Sunday, November 28, 2010

Meditation techniques that I've been exposed to

An upfront caveat: I will have a few lines to describe the basics of each technique, but I really do not think it is possible to learn the technique from just those few lines. My description is based on my understanding of the technique and could potentially be incorrect. So please don't use this as a basis for practice. If something about a technique intrigues you, you should consult the references provided.

I earlier wrote about my journey into meditation and how I got started with the practice. I started in 2002 and since that time I've been exposed to several meditation techniques. This post discusses those techniques and provides references to the places and/or books from where I learned the technique.


As mentioned in my previous post, I was pointed to this technique by someone when I asked for help regarding challenges I was facing back in 1996. I was referred to Zen Mind, Beginner's Mind by Shunryu Suzuki, and that was my primary source for learning the technique. Zen meditation is simple -- it is all about focusing on the breath and gently letting go of all other thoughts. I only started regular practice of this technique in 2002 and only did it for about a year or so, at which point I started doing Vipassana.

Around that time, I also visited the Kannon Do Zen Meditation Center in Mountain View where they offer beginner instruction on Wednesdays.  I also stumbled upon Jikoji Zen Center during a random drive one weekend in the Santa Cruz mountains.

I spent a couple of days during Thanksgiving break in 2004 at Green Gulch, which is Zen monastery. By that time I was already practicing Vipassana, but I was looking for a place to get away for a couple of days. I spent a lot of time in sitting meditation. That was the first time I actually felt the tension in accumulated in my stomach (I've had hard-to-diagnose problems with digestion from as far back as I can remember). I wasn't able to release the tension, but at least I was able to feel it.

The Art of Living

I took an Art of Living class back in 2003. The class was 6 days -- Thursday and Friday evening, the entire day Saturday and Sunday, and then the evenings on the following Monday and Tuesday. The class taught several breathing exercises and the Sudarshan Kriya technique which was developed by Sri Sri Ravi Shankar. Many of the people taking the class reported profound experiences, but I really didn't experience anything out of the ordinary.  (Searching for Sudarshan Kriya on the Art of Living website will yield several links on the benefits, etc.)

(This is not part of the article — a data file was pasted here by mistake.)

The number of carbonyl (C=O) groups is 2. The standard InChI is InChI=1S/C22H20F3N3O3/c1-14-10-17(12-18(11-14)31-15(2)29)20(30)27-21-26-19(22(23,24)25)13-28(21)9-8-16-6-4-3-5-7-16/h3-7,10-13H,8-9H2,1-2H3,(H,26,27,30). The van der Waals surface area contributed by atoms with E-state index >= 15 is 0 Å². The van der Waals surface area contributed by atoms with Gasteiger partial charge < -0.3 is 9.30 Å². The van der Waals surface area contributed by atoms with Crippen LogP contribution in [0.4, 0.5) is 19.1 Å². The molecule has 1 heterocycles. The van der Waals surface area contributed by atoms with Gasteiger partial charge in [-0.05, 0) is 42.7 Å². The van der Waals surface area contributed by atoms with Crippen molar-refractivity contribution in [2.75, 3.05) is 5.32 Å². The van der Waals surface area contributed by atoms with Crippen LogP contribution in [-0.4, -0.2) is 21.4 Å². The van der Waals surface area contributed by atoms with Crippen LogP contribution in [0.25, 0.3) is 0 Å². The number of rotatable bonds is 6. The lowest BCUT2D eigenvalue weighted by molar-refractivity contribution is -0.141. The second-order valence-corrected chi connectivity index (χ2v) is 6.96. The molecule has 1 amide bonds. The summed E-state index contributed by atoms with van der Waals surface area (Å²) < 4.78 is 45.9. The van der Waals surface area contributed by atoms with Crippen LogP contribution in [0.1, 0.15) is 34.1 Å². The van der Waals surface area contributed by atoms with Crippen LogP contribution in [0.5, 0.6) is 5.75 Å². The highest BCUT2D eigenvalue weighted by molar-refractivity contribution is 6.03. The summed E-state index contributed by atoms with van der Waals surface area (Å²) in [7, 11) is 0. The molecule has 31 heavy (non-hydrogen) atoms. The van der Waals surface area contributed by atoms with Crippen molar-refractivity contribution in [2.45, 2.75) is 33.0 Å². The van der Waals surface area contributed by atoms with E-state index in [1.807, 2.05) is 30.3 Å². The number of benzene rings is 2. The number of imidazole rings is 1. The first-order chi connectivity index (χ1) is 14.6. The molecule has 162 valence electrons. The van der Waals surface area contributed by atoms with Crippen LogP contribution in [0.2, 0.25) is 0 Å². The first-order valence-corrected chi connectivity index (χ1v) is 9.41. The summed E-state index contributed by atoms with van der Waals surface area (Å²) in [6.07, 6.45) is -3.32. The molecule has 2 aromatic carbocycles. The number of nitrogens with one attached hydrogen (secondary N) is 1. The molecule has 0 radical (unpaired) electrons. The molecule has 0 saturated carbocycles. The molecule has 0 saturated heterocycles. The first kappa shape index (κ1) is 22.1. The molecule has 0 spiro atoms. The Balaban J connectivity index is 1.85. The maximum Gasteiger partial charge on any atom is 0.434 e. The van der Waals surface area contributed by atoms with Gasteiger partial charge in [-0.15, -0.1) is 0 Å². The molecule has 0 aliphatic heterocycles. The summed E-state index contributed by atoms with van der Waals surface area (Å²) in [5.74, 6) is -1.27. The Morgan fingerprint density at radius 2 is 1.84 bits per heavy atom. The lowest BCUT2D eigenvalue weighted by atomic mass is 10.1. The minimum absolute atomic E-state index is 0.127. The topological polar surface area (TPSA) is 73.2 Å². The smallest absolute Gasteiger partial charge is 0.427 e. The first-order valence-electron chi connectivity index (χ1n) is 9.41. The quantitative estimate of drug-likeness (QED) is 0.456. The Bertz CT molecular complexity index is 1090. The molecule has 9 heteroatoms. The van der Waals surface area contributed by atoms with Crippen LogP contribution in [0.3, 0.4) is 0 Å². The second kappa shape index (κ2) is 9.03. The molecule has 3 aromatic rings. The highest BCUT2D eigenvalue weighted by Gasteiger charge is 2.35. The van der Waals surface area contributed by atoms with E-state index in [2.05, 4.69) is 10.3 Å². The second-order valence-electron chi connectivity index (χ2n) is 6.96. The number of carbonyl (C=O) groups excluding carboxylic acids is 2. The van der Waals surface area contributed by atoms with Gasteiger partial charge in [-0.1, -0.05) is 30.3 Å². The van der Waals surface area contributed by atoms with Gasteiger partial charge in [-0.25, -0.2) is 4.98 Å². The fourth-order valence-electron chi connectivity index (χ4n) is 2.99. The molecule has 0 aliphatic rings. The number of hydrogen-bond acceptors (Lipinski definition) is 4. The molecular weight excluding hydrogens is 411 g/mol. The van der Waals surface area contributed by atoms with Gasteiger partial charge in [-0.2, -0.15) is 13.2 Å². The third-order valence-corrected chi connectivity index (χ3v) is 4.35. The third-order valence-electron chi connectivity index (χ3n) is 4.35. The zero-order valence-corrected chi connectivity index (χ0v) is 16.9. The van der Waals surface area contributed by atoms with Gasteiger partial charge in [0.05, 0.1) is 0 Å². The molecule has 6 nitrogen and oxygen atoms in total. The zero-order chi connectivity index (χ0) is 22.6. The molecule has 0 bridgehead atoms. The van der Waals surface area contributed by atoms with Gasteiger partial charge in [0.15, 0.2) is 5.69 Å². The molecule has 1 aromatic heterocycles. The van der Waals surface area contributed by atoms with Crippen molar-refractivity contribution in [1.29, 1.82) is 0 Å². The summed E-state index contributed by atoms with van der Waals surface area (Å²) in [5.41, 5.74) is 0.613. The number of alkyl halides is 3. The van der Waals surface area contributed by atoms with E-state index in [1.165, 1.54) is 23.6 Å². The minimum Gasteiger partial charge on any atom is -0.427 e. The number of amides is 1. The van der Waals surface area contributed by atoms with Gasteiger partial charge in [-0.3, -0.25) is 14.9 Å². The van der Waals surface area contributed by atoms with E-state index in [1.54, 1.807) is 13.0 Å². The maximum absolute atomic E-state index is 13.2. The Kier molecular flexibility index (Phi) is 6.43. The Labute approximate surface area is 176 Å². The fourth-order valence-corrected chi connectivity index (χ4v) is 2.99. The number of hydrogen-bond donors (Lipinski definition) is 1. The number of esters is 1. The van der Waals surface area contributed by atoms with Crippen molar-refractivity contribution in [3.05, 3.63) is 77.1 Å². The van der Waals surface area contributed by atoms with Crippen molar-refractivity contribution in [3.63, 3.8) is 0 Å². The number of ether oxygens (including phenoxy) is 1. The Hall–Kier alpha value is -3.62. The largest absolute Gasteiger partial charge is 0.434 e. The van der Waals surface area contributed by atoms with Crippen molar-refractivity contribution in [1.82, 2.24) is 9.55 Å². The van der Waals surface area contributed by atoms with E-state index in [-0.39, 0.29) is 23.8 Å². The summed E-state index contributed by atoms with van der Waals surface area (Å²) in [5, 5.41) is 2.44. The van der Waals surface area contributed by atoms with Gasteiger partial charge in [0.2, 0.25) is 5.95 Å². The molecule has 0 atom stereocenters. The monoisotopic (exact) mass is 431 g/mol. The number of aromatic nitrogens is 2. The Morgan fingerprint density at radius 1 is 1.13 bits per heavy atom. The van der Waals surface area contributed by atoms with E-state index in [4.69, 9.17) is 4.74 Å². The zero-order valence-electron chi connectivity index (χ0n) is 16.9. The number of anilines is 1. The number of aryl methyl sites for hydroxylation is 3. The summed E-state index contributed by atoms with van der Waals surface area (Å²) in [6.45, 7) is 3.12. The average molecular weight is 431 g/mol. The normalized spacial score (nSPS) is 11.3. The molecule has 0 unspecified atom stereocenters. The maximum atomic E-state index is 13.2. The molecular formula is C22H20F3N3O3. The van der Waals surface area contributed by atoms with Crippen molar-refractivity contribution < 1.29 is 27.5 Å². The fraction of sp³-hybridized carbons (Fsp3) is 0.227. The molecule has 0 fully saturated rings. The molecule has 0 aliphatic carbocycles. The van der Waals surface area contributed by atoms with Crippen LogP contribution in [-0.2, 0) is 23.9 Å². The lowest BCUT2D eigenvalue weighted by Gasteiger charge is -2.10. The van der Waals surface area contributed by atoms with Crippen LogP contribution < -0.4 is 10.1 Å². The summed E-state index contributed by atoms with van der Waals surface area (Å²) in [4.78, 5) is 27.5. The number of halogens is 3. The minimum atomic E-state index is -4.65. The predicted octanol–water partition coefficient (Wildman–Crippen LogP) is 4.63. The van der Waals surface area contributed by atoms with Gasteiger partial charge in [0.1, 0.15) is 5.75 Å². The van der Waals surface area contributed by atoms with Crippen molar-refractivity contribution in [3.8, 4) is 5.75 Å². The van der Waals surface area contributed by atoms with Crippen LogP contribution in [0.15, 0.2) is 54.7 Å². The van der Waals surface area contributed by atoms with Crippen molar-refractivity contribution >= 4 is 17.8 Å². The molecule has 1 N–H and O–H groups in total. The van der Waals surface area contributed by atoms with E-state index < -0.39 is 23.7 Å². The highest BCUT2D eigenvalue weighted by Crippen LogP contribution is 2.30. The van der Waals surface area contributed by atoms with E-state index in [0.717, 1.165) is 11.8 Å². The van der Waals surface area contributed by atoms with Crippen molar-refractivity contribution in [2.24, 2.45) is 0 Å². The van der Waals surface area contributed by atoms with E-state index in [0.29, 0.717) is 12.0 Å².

Following this class, I just returned back to "watching the breath".

Hong Sau

My next course in meditation was the Hong Sau technique taught by the Ananda Sangha organization of Paramhansa Yogananda (the author of "Autobiography of a Yogi"). I took this course at the Sacramento center around 2004. The course consisted of instruction once a week for about 2 hours for 2 or 3 weeks.

The technique is very similar to "watching the breath" with the addition of coordinating the mental repetition of "Hong" with the in-breath and "Sau" with the out-breath. ("Hong" means "I am", Sau means "spirit".) They also taught some basic yoga exercises for energizing the body, but somehow those never resonated with me.

I continued with this technique for quite a while (perhaps a few months) after which I again returned to simply "watching the breath". One of the things that I developed during this course, was the ability to sense the breath as it was entering and leaving the nostrils. Prior to that, my focus point had always been the belly.


Bear with me -- this one is going to be long. There are 2 different techniques which are commonly referred to as Vipassana and I'll be talking about both of them.

I first heard about Vipassana when I had just started meditating in 2002. A co-worker was putting up brochures for the visit of S. N. Goenka who was to speak about this technique at the DeAnza College in Cupertino. I was naturally curious about it since I was just starting out in meditation. I went for the talk, and the technique really appealed to me particularly because of its simplicity and non-sectarian nature, but also because Goenka mentioned that it had helped him cure his migraines. Vipassana means insight or wisdom, and practicing the technique is supposed to develop these qualities in the meditator. I was very inspired by this talk and wanted to learn the technique. However, the only way to learn this technique was to take a 10-day long residential course. An attractive thing about the course is that there is no charge to register or attend the course. However, the duration of the course was the biggest deterrent for me. I was also worried about things like getting brainwashed. So I tabled the idea of doing that course.

In 2003 while getting my wisdom teeth extracted in India, my dentist mentioned this technique to me and said that it had helped her a lot. Again, taking 10 days off to practice meditation was something I simply couldn't come to terms with at the time.